The Florida Legislature ended another session doing what their campaign contributors hired them to do. They passed 196 bills during the 62 day session, the fewest in decades.
They avoided dealing with many of the issues that really required action on their part and had the support of the majority of Florida residents. The failure to make texting while driving a primary offense is hard to comprehend, because it should not be a partisan issue.
When thousands of fatalities have occurred nationwide because of texting while driving, it shows total disregard for the safety of every driver on the road. The failure has some ideological basis behind it, in that it intrudes on an individual’s freedom to do whatever they please. The same argument was used for years to pass any law that stopped people from smoking wherever they wanted to. It probably will require a citizens initiative to be placed on the ballot to correct this dangerous practice. Can anyone justify this practice?
They did take some baby steps with gun control, but failed to address the elephant in the room on the issue of banning the sale of military-grade weapons to civilians. It is very clear they represent their campaign contributors, in this case the NRA, not their constituents. There is no sensible reason civilians can purchase a military grade weapon.
Worst yet they failed to place it on the ballot for the voters to decide, all because so many are owned by the NRA.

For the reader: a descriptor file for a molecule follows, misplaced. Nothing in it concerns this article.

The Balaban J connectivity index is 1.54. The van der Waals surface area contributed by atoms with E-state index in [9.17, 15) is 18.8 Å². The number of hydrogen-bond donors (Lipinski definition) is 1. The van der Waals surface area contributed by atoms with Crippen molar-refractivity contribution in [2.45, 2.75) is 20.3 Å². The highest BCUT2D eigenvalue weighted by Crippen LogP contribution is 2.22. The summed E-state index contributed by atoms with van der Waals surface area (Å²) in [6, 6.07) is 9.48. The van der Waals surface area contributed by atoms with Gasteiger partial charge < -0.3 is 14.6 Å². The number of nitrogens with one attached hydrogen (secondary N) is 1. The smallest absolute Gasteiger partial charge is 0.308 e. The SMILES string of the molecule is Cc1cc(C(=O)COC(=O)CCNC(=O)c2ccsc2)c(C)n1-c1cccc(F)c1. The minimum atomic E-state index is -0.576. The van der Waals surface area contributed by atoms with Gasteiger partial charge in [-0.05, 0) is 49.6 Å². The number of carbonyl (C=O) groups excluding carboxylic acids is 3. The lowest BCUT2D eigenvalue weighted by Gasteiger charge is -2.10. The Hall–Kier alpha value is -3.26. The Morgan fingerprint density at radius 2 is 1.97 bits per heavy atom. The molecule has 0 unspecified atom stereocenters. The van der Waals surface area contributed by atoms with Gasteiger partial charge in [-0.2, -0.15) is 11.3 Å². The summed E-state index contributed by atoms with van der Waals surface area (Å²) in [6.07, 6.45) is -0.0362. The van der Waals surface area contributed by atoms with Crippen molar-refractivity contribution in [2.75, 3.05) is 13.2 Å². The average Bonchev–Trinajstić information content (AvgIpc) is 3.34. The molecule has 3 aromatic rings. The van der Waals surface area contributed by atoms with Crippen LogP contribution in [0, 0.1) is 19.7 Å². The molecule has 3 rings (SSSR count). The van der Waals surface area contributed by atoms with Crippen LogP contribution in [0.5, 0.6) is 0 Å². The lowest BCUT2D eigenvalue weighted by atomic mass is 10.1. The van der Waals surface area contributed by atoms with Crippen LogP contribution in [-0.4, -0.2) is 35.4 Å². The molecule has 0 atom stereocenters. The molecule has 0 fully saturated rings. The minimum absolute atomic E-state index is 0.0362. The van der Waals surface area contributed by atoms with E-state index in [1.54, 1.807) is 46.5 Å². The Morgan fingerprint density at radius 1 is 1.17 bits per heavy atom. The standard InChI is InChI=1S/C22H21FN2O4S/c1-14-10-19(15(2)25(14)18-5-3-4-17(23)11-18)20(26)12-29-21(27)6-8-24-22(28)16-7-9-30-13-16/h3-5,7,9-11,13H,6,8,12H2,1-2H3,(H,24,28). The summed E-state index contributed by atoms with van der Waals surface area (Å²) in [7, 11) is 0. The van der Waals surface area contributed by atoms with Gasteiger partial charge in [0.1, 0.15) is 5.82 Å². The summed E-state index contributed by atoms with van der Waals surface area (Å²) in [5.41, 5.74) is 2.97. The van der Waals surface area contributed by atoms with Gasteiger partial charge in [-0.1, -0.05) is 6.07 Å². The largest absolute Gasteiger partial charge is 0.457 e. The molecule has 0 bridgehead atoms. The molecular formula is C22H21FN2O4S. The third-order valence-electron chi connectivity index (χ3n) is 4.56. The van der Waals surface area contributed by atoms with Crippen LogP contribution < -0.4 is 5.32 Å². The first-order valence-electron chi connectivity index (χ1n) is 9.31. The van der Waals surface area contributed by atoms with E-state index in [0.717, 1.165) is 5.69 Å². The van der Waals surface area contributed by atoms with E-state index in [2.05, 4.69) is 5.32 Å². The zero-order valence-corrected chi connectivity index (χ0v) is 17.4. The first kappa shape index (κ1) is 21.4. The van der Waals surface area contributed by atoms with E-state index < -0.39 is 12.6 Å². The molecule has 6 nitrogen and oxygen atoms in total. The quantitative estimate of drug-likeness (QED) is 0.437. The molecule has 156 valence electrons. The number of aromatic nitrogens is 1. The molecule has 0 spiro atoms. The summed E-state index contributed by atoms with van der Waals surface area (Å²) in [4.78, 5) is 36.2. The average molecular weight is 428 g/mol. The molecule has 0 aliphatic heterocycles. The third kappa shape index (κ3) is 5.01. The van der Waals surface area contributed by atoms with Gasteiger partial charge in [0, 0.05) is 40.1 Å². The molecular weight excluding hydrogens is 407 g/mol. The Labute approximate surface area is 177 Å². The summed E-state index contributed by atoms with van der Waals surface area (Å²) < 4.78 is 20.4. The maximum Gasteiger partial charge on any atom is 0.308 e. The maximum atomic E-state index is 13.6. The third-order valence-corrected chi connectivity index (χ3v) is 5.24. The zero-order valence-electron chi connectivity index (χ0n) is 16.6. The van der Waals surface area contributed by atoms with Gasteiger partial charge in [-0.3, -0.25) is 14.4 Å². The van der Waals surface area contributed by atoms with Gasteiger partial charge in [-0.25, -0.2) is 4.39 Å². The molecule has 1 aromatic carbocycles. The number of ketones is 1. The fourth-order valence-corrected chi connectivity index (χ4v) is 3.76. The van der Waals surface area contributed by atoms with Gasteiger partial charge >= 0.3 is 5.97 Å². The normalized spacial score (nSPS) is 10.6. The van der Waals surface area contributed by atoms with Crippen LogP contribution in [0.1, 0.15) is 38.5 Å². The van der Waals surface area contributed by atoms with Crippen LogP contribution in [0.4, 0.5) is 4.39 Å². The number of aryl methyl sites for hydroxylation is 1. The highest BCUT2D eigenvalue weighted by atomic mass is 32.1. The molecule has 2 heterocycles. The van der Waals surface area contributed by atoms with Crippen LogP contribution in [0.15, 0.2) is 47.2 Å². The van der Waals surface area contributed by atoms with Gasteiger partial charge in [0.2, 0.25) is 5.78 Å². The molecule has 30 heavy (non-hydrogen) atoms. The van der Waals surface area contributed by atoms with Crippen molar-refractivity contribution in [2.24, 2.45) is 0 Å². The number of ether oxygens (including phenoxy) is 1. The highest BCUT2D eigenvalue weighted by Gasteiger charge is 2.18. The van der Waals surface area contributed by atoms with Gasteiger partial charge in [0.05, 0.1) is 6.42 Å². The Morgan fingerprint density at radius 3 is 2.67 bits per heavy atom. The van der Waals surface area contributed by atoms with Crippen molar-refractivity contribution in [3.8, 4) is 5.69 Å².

Sen. Dennis Baxley voted against the school safety bill, because it included raising the age to buy an assault weapon in defiance of the wishes of the NRA. It clearly shows that his loyalty is to the NRA, not the school children.
They also failed to ban fracking in the state, because the groups wanting fracking have deep pockets for campaign contributions. Environmental groups opposing fracking have little money to buy their own legislators.
Probably nothing better captures the inability of the Florida Legislature to correct a problem than their failure to fix the practice of write-in candidates disenfranchising a majority of voters in many elections. In 2000 Katherine Harris issued an advisory opinion that write ins constituted opposition in elections in which only one party had candidates. The law says if only one party has candidates in a primary race, and no opposition in the general election, the election is open to all voters.
A write-in candidate can file to run as a write in, without paying any entry fee, collecting any petitions or even going to the Supervisors of Elections office. It is a total sham and in some races the write in has failed to get a single vote. In many Lake County races a majority of the voters have been disenfranchised by the actions of a single write-in candidate. In Lake County if only Republicans file run for a county office, the election should be open to everyone, by law. If a write-in files, they are considered opposition in the general election, even though their name does not even appear on the ballot. They are usually recruited by the party wanting to disenfranchise voters not of their party.
Florida has a Jim Crow-era system for the restoration on voting rights for individuals convicted of a felony. We have a constitutional amendment we vote on in 2018 to correct this flaw.
The legislature continues to make it more difficult to pass citizens initiatives by raising the percentage needed for approval. All of the good changes to our Constitution have come from citizen initiatives in recent years.
It will require a major change in the membership of the Florida Legislature for it to become a viable body that is responsive to the needs of ordinary people. We can elect candidates that are interested in doing what is for the greater good of all.

Marvin (Jake) Jacobson